The imposter in my bed

Updated: 04 October, 2020 07:42 IST | Devdutt Pattanaik | Mumbai

We also hear of Agni who is so aroused by the wives of the Seven Sages that to prevent him from doing the undesirable, his wife, Svaha, takes the form of those women and alleviates his desire. From this misplaced desire is born the warlord, Skanda

Illustration/Devdutt Pattanaik
Illustration/Devdutt Pattanaik

Devdutt PattanaikA common theme in mythology around the world is where a man enters his bed and makes love to a woman who he thinks is his wife. However, it turns out to be another woman who tricks him by taking the form of his wife. Likewise, there are stories of women who find themselves in bed with men who look like their husbands. In reality though, they are some magical creatures—either a god or a demon.

In Hindu mythology, we hear how the sun god, Surya, discovers that the woman in his bed is not his wife, Saranya, but her shadow, Chhaya. Saranya left him because she could not bear his bright glare. We hear the story of how Krishna's son, Sambha, pretends to be Krishna and tricks his father's junior wives. He is punished for this crime with a skin disease, so that the women can differentiate father from son. In some versions of the story, Ahilya is tricked by Indra, who takes the form of her husband, Gautam. We also hear of Agni who is so aroused by the wives of the Seven Sages that to prevent him from doing the undesirable, his wife, Svaha, takes the form of those women and alleviates his desire. From this misplaced desire is born the warlord, Skanda.

In British mythology, we hear of Uther Pendragon who falls in love with a married woman. He forces Merlin to change him into the form of her husband to have sex with her. This is how Arthur is conceived in an illicit manner. In Biblical mythology, we hear of Tamar. A widow, she is frustrated that her new husband cannot make her pregnant. So, she disguises herself as a courtesan and has sex with her own father-in-law, Judah, to get pregnant. Thus, she gives birth to twins, Perez and Zerah.

In Greek mythology, we hear of Zeus who disguises himself as the goddess, Artemis, and seduces one of her nymphs, Callisto. Callisto believes it to be Artemis and engages in a lesbian union and thus, gets pregnant. Artemis is furious and turns Callisto into a bear, hunted down by her own son. A related tale is that of Eros and Pysche. She uses a lamp to uncover the identity of her mysterious husband. She discovers her husband to be none other than Cupid. She loses him as she has discovered his true identity and to recover him, she has to go through many painful trials.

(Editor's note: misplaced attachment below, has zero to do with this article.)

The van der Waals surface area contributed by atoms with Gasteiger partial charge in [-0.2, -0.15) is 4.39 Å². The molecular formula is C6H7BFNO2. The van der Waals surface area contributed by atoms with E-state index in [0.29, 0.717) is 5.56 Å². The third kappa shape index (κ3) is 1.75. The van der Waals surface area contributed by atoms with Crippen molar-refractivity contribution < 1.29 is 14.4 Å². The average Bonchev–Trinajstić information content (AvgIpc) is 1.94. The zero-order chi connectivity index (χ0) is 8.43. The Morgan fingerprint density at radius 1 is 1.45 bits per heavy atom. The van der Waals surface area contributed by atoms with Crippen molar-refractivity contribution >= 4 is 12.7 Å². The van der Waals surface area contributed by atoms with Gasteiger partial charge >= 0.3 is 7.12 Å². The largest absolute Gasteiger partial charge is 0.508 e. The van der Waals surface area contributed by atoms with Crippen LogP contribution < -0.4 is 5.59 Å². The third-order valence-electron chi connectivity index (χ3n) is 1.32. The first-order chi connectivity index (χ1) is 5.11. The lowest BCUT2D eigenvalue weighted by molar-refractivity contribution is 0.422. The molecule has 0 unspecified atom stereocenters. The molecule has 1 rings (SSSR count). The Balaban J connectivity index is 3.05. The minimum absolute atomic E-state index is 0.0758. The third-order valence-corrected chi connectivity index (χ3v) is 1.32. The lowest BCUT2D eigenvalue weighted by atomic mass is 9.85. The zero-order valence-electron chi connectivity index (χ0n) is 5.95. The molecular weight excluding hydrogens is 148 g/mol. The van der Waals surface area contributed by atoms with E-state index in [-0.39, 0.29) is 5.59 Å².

All these stories are meant to create anxiety. This was the time when there was no electricity or light and at night. People did not know who they went to bed with, in the darkness. There was always an anxiety that in the light, they would discover that the man or woman in their bed, was not who they though it was.

It also reveals the anxiety of men who are afraid that their wives are made pregnant by other men. In other words, being cuckolded. It is also the anxiety of women that the man entering their bedroom is not the man they married. They would be accused of infidelity. These are stories that are often seen in nomadic, trading and warrior communities. Here, the husband and wife often lived separately for a very long time. And so, the fear was
not farfetched.

Devdutt Pattanaik writes and lectures on the relevance of mythology in modern times. Reach him at devdutt.pattanaik@mid-day.com

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First Published: 04 October, 2020 04:14 IST

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